I recently read an excellent paper on the causes of high urban real estate prices in the United States, Why is Manhattan so expensive? Regulation and the rise in house prices (GLAESER, GYOURKO, and SAKS (2005)). In trying to understand if Manhattan’s regulatory tax can be justified they lay out three potential justifications for such a regulatory tax.
In this section, we ask whether there is likely to be any negative externality large enough to warrant a regulatory tax of the magnitude we found in Manhattan. ...
In a big city such as Manhattan, an optimal zoning tax should incorporate at least three elements in order to reflect the marginal social cost of a new resident to the community. First, the zoning tax should reflect the fact that a new apartment may eliminate views from existing apartments. Indeed, most current height restrictions exist for exactly that reason. Second, the new development should be taxed to the extent there are negative externalities created by extra crowding. Pure wage effects (that is, the fact that more workers can depress wages) are pecuniary, not real, externalities, so the usual economic logic suggests that these effects should not be part of the development tax. Third, the tax should reflect the fiscal burden of the new resident. This fiscal burden should be defined as the difference between government expenditures on the new resident and the taxes that the resident will pay.
My question concerns the part in bold, that new construction obstructs the view of old construction and therefor is an externality that should be regulated. Is this an externality?
If this cannot be answered generally, imagine specific case. A simple world where all building is as of by right. I have an empty lot. I am entitled to build and do build a ten story building which obscures your view out of your 9 story apartment building. This right to build is not in dispute by and common knowledge to both parties. Your building happens to be on the market at the time. You got an early offer for \$10 million but when I announced my construction they withdraw the bid and submit a new one for \$9 million which you accept. Was that million dollar difference an negative externality on you?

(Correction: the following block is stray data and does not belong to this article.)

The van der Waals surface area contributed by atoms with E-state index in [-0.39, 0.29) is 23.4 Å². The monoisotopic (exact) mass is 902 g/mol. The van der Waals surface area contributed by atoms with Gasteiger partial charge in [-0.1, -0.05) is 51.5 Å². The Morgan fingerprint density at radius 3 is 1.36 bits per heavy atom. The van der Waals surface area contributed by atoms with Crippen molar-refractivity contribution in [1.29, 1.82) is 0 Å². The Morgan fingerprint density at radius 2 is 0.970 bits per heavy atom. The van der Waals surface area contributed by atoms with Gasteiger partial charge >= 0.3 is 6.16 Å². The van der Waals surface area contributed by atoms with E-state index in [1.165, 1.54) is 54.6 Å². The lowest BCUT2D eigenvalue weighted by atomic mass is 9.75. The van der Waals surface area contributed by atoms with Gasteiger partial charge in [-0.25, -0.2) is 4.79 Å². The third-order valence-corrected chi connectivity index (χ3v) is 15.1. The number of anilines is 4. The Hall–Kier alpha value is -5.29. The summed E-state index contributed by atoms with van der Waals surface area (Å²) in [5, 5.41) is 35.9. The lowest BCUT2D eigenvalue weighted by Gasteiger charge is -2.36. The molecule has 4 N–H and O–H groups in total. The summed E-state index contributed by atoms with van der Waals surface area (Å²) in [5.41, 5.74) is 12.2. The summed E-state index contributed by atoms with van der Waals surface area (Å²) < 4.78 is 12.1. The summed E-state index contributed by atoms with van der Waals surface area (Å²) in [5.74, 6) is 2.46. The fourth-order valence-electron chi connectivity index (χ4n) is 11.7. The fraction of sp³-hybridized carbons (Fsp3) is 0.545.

Maybe this seems obvious, I did something, you suffered, you had no say in it, ergo, an externality. But I'm not so sure. By construction, in the example, I had a property right to block your view. That made my property more valuable and the expectation that your property might one day have obstructed views should have held down the value of yours. Since the right to develop was priced the basic condition of an externality is not satisfied. Like in Coase's setup, if I own the right to pollute there is no externality to polluting. If I own the right to obstruct what's the externality to obstructing?
How should we think about more complex and general urban settings?
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Mas Collel Winston Green (1995) defines an externality as follows:
Definition 11.B.1: An externality is present whenever the well-being of a consumer or the production possibilities of a firm are directly affected by the actions or another agent in the economy
They then continue:
Simple as Definition 11.B.1 sounds, it contains a subtle point that has been a source or some confusion. When we say "directly," we mean to exclude any effects that are mediated by prices. That is, an externality is present if, say, a fishery's productivity is affected by the emissions from a nearby oil refinery, but not simply the fishery's profitability is affected by the price of Oil (Which, in turn, is to some degree affected by the Oil refinery's output Of oil). The latter type of effect (referred to as a pecuniary externality by Viner (1931)) is present in any competitive market but. as we saw in Chapter 10, creates no inefficiency. Indeed, With price-taking behavior, the market is precisely the mechanism that guarantees a Pareto optimal outcome. This suggests that the presence of an externality is not merely a technological phenomenon but also a function of the set of markets in existence.
So there is a two-part test for an externality:
- Is A harmed by the actions of B?
- Does B's action happen through the price mechanism or not?
In the example in the question above, as in the problem of the price change of the oranges in the comment on @EnergyNumbers's answer, test 1 is satisfied. The question remaining is is test 2 also satisfied.
The price of the land under the new building is priced to include development rights. The price of the existing building is lower because of those development rights. But, you say, the price dropped when you actually built it!
Is that enough? That's also exactly what you would expect to happen if the purchase price included a bet on when the other building would be built. If construction is increasing in rents, then should we view the construction as simply a pecuniary externality no different than if lower rents had decreased the value of the existing structure?
What's also tricky about views is that they aren't destroyed so much as transferred by the new construction. So it isn't as though , in MWG's example like the pollution kills the fish, it is more like one group of fishermen decide to fish upstream from another group of fishermen. That certainly isn't good for the latter group but makes it seem much more like a pecuniary externality where another worker takes your job by being willing to work for less or another buyer takes your orange by being willing to pay more for it.